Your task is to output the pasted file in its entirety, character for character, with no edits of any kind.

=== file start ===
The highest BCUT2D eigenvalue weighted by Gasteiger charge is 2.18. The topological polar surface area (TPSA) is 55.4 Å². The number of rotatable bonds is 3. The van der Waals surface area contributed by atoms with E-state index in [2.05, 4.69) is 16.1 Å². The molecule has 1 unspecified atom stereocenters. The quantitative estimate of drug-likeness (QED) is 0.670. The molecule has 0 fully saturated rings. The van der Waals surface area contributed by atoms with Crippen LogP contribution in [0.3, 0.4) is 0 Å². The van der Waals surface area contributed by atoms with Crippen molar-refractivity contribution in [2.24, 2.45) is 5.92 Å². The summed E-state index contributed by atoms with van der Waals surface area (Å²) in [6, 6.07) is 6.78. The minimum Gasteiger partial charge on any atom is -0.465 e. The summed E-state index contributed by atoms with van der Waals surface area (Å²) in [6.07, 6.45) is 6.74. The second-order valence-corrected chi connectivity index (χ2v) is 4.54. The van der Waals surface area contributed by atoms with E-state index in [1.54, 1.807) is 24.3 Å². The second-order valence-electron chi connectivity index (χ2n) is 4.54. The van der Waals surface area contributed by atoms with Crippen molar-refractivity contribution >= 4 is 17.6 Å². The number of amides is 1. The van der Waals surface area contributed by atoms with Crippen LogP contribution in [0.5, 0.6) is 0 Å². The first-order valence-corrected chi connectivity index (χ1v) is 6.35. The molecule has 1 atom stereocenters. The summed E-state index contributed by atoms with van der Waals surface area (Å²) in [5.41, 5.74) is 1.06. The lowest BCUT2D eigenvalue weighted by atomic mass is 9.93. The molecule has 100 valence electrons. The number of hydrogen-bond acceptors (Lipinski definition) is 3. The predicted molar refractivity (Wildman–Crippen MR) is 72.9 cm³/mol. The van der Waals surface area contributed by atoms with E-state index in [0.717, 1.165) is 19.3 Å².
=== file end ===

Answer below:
The highest BCUT2D eigenvalue weighted by Gasteiger charge is 2.18. The topological polar surface area (TPSA) is 55.4 Å². The number of rotatable bonds is 3. The van der Waals surface area contributed by atoms with E-state index in [2.05, 4.69) is 16.1 Å². The molecule has 1 unspecified atom stereocenters. The quantitative estimate of drug-likeness (QED) is 0.670. The molecule has 0 fully saturated rings. The van der Waals surface area contributed by atoms with Crippen LogP contribution in [0.3, 0.4) is 0 Å². The van der Waals surface area contributed by atoms with Crippen molar-refractivity contribution in [2.24, 2.45) is 5.92 Å². The summed E-state index contributed by atoms with van der Waals surface area (Å²) in [6, 6.07) is 6.78. The minimum Gasteiger partial charge on any atom is -0.465 e. The summed E-state index contributed by atoms with van der Waals surface area (Å²) in [6.07, 6.45) is 6.74. The second-order valence-corrected chi connectivity index (χ2v) is 4.54. The van der Waals surface area contributed by atoms with E-state index in [1.54, 1.807) is 24.3 Å². The second-order valence-electron chi connectivity index (χ2n) is 4.54. The van der Waals surface area contributed by atoms with Crippen molar-refractivity contribution >= 4 is 17.6 Å². The number of amides is 1. The van der Waals surface area contributed by atoms with Crippen LogP contribution in [0.5, 0.6) is 0 Å². The first-order valence-corrected chi connectivity index (χ1v) is 6.35. The molecule has 1 atom stereocenters. The summed E-state index contributed by atoms with van der Waals surface area (Å²) in [5.41, 5.74) is 1.06. The lowest BCUT2D eigenvalue weighted by atomic mass is 9.93. The molecule has 100 valence electrons. The number of hydrogen-bond acceptors (Lipinski definition) is 3. The predicted molar refractivity (Wildman–Crippen MR) is 72.9 cm³/mol. The van der Waals surface area contributed by atoms with E-state index in [0.717, 1.165) is 19.3 Å².